Redonk Nutshell: Following prehistoric clues, scientists trek to the middle of nowhere-space to discover our primordial ancestors were a bunch of assholes

This review contains spoilers – continue at your own risk!

I hadn’t realized I was a fan of the Alien franchise until a few weeks ago when I recalled watching the 3rd and 4th movie maaaaaany times as a youth.  I even went to see the 1st Aliens vs. Predator in the theater when it came out (what is WRONG WITH ME?!?!). The build up for Prometheus distantly intrigued me, but it didn’t really hit home until some time last week. I tracked down the 1st & 2nd Alien movies and watched them (with a hesitantly intrigued husband). I’m glad I did, because it sort of put things in perspective for me, going into seeing Prometheus.

Archaeologists discover corresponding star maps in various locations across Earth, and they convince multi-millionaire Peter Weyland to fund an expedition to what they believe is the destination its referring to. The crew is a rag-tag group of scientists and explorers (something of a staple in the Alien franchise), and when they reach the distant moon they immediately begin exploring. What they find stuns and excites them. There are traces of the race they were hoping to find, what they call “The Engineers.”  They’ve left behind traces of themselves, enough so that the explorers are able to conduct tests.  When things turn wonky, they realize their ancestors may have created them, but also had intention to destroy them as well.

If you go into this film hoping to see aliens, facehuggers, or chestbursters you’re in for a serious disappointment.  Well..sorta.  Ridley Scott has been quoted as saying the film shares “strands of Aliens DNA so to speak.”  He means that literally, that cheeky-monkey. We basically get the prehistoric background of where and how our race came about, as well as the creatures that eventually come to be called xenomorphs, i.e. the aliens. We see several different results of the primordial ooze made by our ancestors, a product they intended to use as a weapon to wipe us out.  What we don’t get is an outright answer to the “why”.  If Prometheus is a pebble then the other Alien films are the ripples in the pond.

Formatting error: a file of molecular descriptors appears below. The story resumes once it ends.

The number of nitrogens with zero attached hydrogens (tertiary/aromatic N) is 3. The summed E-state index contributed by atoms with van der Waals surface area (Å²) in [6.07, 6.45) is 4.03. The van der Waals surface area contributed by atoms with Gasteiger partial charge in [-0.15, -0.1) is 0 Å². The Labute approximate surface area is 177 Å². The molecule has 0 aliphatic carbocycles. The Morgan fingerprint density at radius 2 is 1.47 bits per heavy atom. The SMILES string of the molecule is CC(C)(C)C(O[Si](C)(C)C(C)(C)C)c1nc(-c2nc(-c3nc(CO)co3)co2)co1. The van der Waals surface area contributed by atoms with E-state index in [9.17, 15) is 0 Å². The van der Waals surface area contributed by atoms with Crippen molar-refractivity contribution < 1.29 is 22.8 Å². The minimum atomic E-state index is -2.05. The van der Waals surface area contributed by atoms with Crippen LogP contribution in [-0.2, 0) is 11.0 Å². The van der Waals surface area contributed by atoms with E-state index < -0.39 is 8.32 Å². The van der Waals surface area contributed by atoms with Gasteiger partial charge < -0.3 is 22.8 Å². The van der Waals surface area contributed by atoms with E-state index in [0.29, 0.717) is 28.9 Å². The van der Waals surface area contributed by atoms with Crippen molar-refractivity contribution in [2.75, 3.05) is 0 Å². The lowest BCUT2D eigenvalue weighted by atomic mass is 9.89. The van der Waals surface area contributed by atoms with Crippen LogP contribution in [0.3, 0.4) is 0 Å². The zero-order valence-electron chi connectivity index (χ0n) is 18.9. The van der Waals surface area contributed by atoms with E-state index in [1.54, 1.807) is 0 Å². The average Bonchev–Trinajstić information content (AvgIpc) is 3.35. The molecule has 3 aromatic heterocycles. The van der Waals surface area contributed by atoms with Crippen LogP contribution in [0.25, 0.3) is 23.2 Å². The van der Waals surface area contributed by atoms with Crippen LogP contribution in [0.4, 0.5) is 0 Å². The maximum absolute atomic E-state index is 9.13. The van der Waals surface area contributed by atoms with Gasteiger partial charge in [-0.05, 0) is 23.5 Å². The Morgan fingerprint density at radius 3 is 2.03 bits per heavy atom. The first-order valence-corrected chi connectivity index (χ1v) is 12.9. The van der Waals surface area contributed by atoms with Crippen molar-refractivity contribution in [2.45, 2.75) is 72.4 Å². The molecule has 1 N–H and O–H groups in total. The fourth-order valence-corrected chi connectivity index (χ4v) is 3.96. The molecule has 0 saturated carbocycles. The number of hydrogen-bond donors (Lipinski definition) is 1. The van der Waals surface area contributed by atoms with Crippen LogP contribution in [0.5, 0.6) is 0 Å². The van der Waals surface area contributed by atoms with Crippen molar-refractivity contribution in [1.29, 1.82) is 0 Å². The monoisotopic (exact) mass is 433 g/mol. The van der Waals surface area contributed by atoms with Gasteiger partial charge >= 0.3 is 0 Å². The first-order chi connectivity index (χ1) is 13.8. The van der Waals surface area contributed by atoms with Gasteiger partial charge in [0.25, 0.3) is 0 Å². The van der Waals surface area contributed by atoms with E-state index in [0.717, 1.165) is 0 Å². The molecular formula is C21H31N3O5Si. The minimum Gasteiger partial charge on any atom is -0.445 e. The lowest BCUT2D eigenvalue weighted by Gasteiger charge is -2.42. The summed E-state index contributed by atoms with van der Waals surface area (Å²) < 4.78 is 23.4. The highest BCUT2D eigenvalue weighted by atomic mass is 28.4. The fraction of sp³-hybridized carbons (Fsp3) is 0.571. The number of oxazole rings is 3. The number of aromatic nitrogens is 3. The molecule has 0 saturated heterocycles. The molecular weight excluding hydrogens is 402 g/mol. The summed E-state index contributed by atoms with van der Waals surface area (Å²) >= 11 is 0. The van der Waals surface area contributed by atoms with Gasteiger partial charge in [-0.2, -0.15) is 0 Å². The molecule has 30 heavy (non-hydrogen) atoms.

Now, I’m a huge history nerd so I really dug this film. I thought it was intriguing, and I didn’t mind the openendedness of it. It’s a philosophical film, though it doesn’t lack for action either.  I was expecting it to be super gory but it wasn’t. In fact, the scene that bothered me the most involved a self-surgery to remove a…growth…from a character’s own abdomen. It was gritty and quick, and I was wincing.  The visual effects were stunning. I ended up seeing the film in IMAX 3-D – was it worth it? Eh, sure why not. There were a few scenes that stuck out in particular, though I’d say you won’t be missing out if you don’t end up seeing it in 3D.

The star of the show for me was Michael Fassbender. Mind you, I may be a bit prejudiced – I’ve liked Fassbender for years – but he really shines in the role of the tricky android of the team.  He NAILS it. He’s creepy yet helpful, and you can’t quite figure out where he falls on the spectrum of good guy/bad guy. For. The. Win. He’s marvelous, and I’m jealous yet gleeful that he continues to nab such juicy roles.

All in all, Prometheus is a suspenseful and enjoyable addition to the Alien franchise, provided you know what to expect going into it.  You’ll get some answers, but you’ll also get more questions.  Kudos for Scott for revitalizing the series in the way he did. I look forward to future films.  I think.

Rating: B


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